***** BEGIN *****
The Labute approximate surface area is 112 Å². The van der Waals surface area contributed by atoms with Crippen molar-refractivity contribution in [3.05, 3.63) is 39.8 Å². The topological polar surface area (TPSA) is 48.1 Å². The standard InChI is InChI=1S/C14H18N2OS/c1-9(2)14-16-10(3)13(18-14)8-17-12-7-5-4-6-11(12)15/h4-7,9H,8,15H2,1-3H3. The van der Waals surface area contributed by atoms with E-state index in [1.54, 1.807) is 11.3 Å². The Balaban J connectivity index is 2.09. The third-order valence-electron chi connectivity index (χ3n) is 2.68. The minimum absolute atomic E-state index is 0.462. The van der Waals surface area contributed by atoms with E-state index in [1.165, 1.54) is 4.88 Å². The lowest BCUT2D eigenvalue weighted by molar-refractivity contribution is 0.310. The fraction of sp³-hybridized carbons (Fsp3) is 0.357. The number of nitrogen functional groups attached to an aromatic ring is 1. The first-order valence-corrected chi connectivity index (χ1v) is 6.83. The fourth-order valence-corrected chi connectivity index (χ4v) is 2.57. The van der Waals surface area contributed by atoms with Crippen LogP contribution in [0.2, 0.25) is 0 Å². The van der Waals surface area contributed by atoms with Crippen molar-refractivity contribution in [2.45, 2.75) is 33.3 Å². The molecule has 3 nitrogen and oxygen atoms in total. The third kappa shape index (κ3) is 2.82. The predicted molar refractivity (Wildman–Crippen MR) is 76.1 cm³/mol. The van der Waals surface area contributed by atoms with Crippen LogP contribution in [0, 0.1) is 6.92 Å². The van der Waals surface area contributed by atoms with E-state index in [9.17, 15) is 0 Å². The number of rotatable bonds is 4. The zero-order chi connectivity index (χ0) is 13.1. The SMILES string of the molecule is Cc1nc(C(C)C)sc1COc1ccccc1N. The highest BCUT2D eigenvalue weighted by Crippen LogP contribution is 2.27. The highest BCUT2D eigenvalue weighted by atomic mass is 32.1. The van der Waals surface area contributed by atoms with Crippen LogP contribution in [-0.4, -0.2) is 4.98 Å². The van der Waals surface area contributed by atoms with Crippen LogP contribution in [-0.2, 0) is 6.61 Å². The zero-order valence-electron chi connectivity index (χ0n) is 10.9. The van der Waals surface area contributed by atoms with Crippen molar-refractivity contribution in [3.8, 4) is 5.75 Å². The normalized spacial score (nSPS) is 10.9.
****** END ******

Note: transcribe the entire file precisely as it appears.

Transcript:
The Labute approximate surface area is 112 Å². The van der Waals surface area contributed by atoms with Crippen molar-refractivity contribution in [3.05, 3.63) is 39.8 Å². The topological polar surface area (TPSA) is 48.1 Å². The standard InChI is InChI=1S/C14H18N2OS/c1-9(2)14-16-10(3)13(18-14)8-17-12-7-5-4-6-11(12)15/h4-7,9H,8,15H2,1-3H3. The van der Waals surface area contributed by atoms with E-state index in [1.54, 1.807) is 11.3 Å². The Balaban J connectivity index is 2.09. The third-order valence-electron chi connectivity index (χ3n) is 2.68. The minimum absolute atomic E-state index is 0.462. The van der Waals surface area contributed by atoms with E-state index in [1.165, 1.54) is 4.88 Å². The lowest BCUT2D eigenvalue weighted by molar-refractivity contribution is 0.310. The fraction of sp³-hybridized carbons (Fsp3) is 0.357. The number of nitrogen functional groups attached to an aromatic ring is 1. The first-order valence-corrected chi connectivity index (χ1v) is 6.83. The fourth-order valence-corrected chi connectivity index (χ4v) is 2.57. The van der Waals surface area contributed by atoms with Crippen LogP contribution in [0.2, 0.25) is 0 Å². The van der Waals surface area contributed by atoms with Crippen molar-refractivity contribution in [2.45, 2.75) is 33.3 Å². The molecule has 3 nitrogen and oxygen atoms in total. The third kappa shape index (κ3) is 2.82. The predicted molar refractivity (Wildman–Crippen MR) is 76.1 cm³/mol. The van der Waals surface area contributed by atoms with Crippen LogP contribution in [0, 0.1) is 6.92 Å². The van der Waals surface area contributed by atoms with E-state index in [9.17, 15) is 0 Å². The number of rotatable bonds is 4. The zero-order chi connectivity index (χ0) is 13.1. The SMILES string of the molecule is Cc1nc(C(C)C)sc1COc1ccccc1N. The highest BCUT2D eigenvalue weighted by Crippen LogP contribution is 2.27. The highest BCUT2D eigenvalue weighted by atomic mass is 32.1. The van der Waals surface area contributed by atoms with Crippen LogP contribution in [-0.4, -0.2) is 4.98 Å². The van der Waals surface area contributed by atoms with Crippen LogP contribution in [-0.2, 0) is 6.61 Å². The zero-order valence-electron chi connectivity index (χ0n) is 10.9. The van der Waals surface area contributed by atoms with Crippen molar-refractivity contribution in [3.8, 4) is 5.75 Å². The normalized spacial score (nSPS) is 10.9.